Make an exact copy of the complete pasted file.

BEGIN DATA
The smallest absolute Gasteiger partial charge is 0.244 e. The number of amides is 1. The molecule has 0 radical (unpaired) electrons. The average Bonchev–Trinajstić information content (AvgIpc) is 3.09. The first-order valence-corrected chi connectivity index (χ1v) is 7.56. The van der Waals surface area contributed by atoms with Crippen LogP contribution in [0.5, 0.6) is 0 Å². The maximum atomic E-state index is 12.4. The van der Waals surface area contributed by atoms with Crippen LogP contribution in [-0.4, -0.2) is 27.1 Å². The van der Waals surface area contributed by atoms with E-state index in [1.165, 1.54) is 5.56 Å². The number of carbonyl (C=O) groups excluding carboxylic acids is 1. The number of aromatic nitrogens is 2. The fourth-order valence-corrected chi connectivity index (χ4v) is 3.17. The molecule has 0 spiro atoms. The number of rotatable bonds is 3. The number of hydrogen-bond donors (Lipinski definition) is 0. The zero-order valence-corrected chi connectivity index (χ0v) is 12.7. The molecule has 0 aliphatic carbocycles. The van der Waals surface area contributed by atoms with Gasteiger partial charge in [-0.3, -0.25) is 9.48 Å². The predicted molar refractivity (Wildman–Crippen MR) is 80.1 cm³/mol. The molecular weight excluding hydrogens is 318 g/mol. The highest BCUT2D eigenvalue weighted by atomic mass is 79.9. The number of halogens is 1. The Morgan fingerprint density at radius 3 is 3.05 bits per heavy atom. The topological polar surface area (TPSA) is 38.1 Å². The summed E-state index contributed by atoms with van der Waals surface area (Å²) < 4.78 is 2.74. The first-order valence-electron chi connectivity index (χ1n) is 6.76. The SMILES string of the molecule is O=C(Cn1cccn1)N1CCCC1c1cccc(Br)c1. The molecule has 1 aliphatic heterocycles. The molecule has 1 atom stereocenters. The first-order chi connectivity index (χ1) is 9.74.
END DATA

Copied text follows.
The smallest absolute Gasteiger partial charge is 0.244 e. The number of amides is 1. The molecule has 0 radical (unpaired) electrons. The average Bonchev–Trinajstić information content (AvgIpc) is 3.09. The first-order valence-corrected chi connectivity index (χ1v) is 7.56. The van der Waals surface area contributed by atoms with Crippen LogP contribution in [0.5, 0.6) is 0 Å². The maximum atomic E-state index is 12.4. The van der Waals surface area contributed by atoms with Crippen LogP contribution in [-0.4, -0.2) is 27.1 Å². The van der Waals surface area contributed by atoms with E-state index in [1.165, 1.54) is 5.56 Å². The number of carbonyl (C=O) groups excluding carboxylic acids is 1. The number of aromatic nitrogens is 2. The fourth-order valence-corrected chi connectivity index (χ4v) is 3.17. The molecule has 0 spiro atoms. The number of rotatable bonds is 3. The number of hydrogen-bond donors (Lipinski definition) is 0. The zero-order valence-corrected chi connectivity index (χ0v) is 12.7. The molecule has 0 aliphatic carbocycles. The van der Waals surface area contributed by atoms with Gasteiger partial charge in [-0.3, -0.25) is 9.48 Å². The predicted molar refractivity (Wildman–Crippen MR) is 80.1 cm³/mol. The molecular weight excluding hydrogens is 318 g/mol. The highest BCUT2D eigenvalue weighted by atomic mass is 79.9. The number of halogens is 1. The Morgan fingerprint density at radius 3 is 3.05 bits per heavy atom. The topological polar surface area (TPSA) is 38.1 Å². The summed E-state index contributed by atoms with van der Waals surface area (Å²) < 4.78 is 2.74. The first-order valence-electron chi connectivity index (χ1n) is 6.76. The SMILES string of the molecule is O=C(Cn1cccn1)N1CCCC1c1cccc(Br)c1. The molecule has 1 aliphatic heterocycles. The molecule has 1 atom stereocenters. The first-order chi connectivity index (χ1) is 9.74.